The Centers for Disease Control and Prevention (CDC) explains that stroke is among the leading causes of death in the U.S. Risk factors for stroke include inactivity, obesity, high blood pressure, smoking, high cholesterol, and diabetes. At the moment, doctors have no medications to offer stroke victims to help them recover faster.
However, neuroscientists at the Stanford University School of Medicine demonstrated in a recent study that a compound has the ability to speed the growth of new nerve cells in mice that have had strokes. The study’s mice also recovered quicker and saw the return of their athletic ability sooner.
Furthermore, the article points out that this compound was not even given to the mice until three days after their strokes. “This means that the compound works not by limiting a stroke’s initial damage to the brain, but by enhancing recovery,” the research review explains.
This compound, LM22A-4, mimics “a key activity of a hefty, brain-based protein” that helps the brain generate new neurons. Furthermore, this is a small molecule less than one-seventieth the size of the brain protein it mimics.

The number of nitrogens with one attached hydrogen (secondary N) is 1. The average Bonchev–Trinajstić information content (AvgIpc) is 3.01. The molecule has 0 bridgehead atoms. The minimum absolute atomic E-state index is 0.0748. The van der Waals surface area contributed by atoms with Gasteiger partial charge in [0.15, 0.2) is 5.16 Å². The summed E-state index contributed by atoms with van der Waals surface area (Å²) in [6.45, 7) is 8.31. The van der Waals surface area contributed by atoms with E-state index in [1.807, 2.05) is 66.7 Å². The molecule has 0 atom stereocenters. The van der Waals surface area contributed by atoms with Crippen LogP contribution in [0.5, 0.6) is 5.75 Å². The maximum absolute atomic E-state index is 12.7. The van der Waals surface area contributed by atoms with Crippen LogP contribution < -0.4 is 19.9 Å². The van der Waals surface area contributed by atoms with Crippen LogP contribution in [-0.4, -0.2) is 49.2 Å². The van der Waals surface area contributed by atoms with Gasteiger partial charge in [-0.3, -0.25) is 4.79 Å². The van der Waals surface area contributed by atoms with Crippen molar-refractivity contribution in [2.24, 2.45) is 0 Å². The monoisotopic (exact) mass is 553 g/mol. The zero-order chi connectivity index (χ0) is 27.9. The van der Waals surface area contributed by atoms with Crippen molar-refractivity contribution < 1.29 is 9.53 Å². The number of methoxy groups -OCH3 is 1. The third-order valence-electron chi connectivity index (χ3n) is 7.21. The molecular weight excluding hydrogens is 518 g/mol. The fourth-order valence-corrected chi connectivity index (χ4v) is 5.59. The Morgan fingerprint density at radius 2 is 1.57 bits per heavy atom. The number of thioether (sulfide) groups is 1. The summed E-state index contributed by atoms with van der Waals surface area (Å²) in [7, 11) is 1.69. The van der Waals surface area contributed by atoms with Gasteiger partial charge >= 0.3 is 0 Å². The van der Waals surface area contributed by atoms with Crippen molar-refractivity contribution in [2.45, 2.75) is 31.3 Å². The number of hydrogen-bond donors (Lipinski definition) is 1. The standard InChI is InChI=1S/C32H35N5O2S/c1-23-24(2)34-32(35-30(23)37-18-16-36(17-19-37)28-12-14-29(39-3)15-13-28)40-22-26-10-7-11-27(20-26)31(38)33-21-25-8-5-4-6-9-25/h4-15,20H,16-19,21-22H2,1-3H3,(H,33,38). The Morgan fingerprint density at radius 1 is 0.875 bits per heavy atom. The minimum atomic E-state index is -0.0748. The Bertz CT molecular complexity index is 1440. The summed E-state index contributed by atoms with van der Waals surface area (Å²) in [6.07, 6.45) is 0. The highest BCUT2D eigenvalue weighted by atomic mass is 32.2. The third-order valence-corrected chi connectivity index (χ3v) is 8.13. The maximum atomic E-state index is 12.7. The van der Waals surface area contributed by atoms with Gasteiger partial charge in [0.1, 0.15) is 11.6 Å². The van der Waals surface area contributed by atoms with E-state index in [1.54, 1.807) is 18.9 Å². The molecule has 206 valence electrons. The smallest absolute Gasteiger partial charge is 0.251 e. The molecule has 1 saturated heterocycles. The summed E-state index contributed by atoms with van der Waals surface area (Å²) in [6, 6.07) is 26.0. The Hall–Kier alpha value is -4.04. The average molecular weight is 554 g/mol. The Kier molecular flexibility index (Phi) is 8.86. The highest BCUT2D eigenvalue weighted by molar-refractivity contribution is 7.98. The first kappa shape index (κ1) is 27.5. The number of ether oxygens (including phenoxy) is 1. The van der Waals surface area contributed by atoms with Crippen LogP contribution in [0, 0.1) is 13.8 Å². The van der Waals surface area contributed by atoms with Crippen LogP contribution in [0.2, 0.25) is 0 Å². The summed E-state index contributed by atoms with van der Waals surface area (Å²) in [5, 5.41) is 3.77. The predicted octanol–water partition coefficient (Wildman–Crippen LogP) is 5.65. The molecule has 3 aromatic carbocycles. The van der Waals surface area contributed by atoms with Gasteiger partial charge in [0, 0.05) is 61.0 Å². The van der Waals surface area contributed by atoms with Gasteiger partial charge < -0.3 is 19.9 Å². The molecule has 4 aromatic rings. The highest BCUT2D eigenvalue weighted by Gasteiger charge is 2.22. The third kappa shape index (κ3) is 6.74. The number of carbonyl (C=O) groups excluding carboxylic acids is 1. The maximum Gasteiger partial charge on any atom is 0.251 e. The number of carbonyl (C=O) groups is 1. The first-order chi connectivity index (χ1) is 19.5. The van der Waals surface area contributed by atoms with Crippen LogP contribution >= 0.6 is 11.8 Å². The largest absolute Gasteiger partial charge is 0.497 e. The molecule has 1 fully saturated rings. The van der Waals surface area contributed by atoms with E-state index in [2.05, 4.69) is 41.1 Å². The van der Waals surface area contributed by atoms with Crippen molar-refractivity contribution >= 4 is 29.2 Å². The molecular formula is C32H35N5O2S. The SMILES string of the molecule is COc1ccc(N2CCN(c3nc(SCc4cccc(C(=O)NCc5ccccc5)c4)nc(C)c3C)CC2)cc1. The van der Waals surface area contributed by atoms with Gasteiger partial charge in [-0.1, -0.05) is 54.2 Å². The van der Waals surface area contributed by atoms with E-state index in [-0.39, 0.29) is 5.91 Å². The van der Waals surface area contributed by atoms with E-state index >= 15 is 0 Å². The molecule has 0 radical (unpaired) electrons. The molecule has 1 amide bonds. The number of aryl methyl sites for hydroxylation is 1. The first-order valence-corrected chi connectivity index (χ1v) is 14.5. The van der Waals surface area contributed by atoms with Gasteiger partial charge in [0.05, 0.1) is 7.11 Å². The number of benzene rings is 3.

The article notes that although stem cell therapy holds much promise, its cost and invasiveness make it a less attractive way to “replace lost or damaged tissue.” The use of this compound to stimulate the “brain’s own stem cells to form new neurons” would be a completely new approach to treating stroke patients, Frank Longo, M.D., Ph.D., co-author of the study pointed out.
The study’s senior author, Marion Buckwalter, M.D., Ph.D., notes that the one approved stroke drug available today can only “bust up clots that initially caused the stroke,” not help with the recovery of brain tissue and function. In addition, this medication needs to be administered within four and a half hours after a stroke for it to work, which is an unrealistic time frame for most patients.
The CDC reports that in 2010 alone, strokes cost the U.S. an estimated $53.9 billion. This includes the cost of health care, medication, and missed work.